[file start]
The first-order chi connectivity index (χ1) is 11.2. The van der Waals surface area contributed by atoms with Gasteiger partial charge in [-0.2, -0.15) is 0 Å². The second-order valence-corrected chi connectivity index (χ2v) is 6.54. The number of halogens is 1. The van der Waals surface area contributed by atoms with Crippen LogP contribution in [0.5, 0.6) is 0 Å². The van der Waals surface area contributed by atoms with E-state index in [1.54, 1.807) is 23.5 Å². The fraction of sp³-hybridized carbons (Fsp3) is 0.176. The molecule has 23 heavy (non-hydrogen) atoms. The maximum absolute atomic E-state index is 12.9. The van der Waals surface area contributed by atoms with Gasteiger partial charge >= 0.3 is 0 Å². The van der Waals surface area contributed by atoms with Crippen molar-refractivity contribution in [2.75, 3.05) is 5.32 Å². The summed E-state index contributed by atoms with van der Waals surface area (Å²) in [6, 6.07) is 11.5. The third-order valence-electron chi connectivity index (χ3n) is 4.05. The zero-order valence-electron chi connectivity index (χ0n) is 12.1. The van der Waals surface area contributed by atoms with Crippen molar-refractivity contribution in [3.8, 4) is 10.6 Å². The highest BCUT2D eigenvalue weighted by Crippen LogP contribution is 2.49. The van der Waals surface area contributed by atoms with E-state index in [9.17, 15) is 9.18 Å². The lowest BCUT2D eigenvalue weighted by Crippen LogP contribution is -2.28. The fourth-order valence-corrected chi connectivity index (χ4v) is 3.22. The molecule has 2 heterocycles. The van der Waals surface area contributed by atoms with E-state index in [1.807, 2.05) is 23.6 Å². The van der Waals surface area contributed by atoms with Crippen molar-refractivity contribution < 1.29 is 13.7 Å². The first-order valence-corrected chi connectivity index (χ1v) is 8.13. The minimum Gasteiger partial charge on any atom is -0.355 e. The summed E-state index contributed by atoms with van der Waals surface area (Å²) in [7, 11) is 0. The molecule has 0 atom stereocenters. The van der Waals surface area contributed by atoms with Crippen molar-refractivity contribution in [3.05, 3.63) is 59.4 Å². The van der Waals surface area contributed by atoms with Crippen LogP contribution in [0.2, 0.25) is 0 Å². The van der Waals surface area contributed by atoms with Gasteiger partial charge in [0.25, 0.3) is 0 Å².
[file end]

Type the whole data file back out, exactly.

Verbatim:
The first-order chi connectivity index (χ1) is 11.2. The van der Waals surface area contributed by atoms with Gasteiger partial charge in [-0.2, -0.15) is 0 Å². The second-order valence-corrected chi connectivity index (χ2v) is 6.54. The number of halogens is 1. The van der Waals surface area contributed by atoms with Crippen LogP contribution in [0.5, 0.6) is 0 Å². The van der Waals surface area contributed by atoms with E-state index in [1.54, 1.807) is 23.5 Å². The fraction of sp³-hybridized carbons (Fsp3) is 0.176. The molecule has 23 heavy (non-hydrogen) atoms. The maximum absolute atomic E-state index is 12.9. The van der Waals surface area contributed by atoms with Gasteiger partial charge >= 0.3 is 0 Å². The van der Waals surface area contributed by atoms with Crippen molar-refractivity contribution in [2.75, 3.05) is 5.32 Å². The summed E-state index contributed by atoms with van der Waals surface area (Å²) in [6, 6.07) is 11.5. The third-order valence-electron chi connectivity index (χ3n) is 4.05. The zero-order valence-electron chi connectivity index (χ0n) is 12.1. The van der Waals surface area contributed by atoms with Crippen molar-refractivity contribution in [3.8, 4) is 10.6 Å². The highest BCUT2D eigenvalue weighted by Crippen LogP contribution is 2.49. The van der Waals surface area contributed by atoms with E-state index in [9.17, 15) is 9.18 Å². The lowest BCUT2D eigenvalue weighted by Crippen LogP contribution is -2.28. The fourth-order valence-corrected chi connectivity index (χ4v) is 3.22. The molecule has 2 heterocycles. The van der Waals surface area contributed by atoms with E-state index in [1.807, 2.05) is 23.6 Å². The van der Waals surface area contributed by atoms with Crippen molar-refractivity contribution < 1.29 is 13.7 Å². The first-order valence-corrected chi connectivity index (χ1v) is 8.13. The minimum Gasteiger partial charge on any atom is -0.355 e. The summed E-state index contributed by atoms with van der Waals surface area (Å²) in [7, 11) is 0. The molecule has 0 atom stereocenters. The van der Waals surface area contributed by atoms with Crippen molar-refractivity contribution in [3.05, 3.63) is 59.4 Å². The van der Waals surface area contributed by atoms with Crippen LogP contribution in [0.2, 0.25) is 0 Å². The van der Waals surface area contributed by atoms with Gasteiger partial charge in [0.25, 0.3) is 0 Å².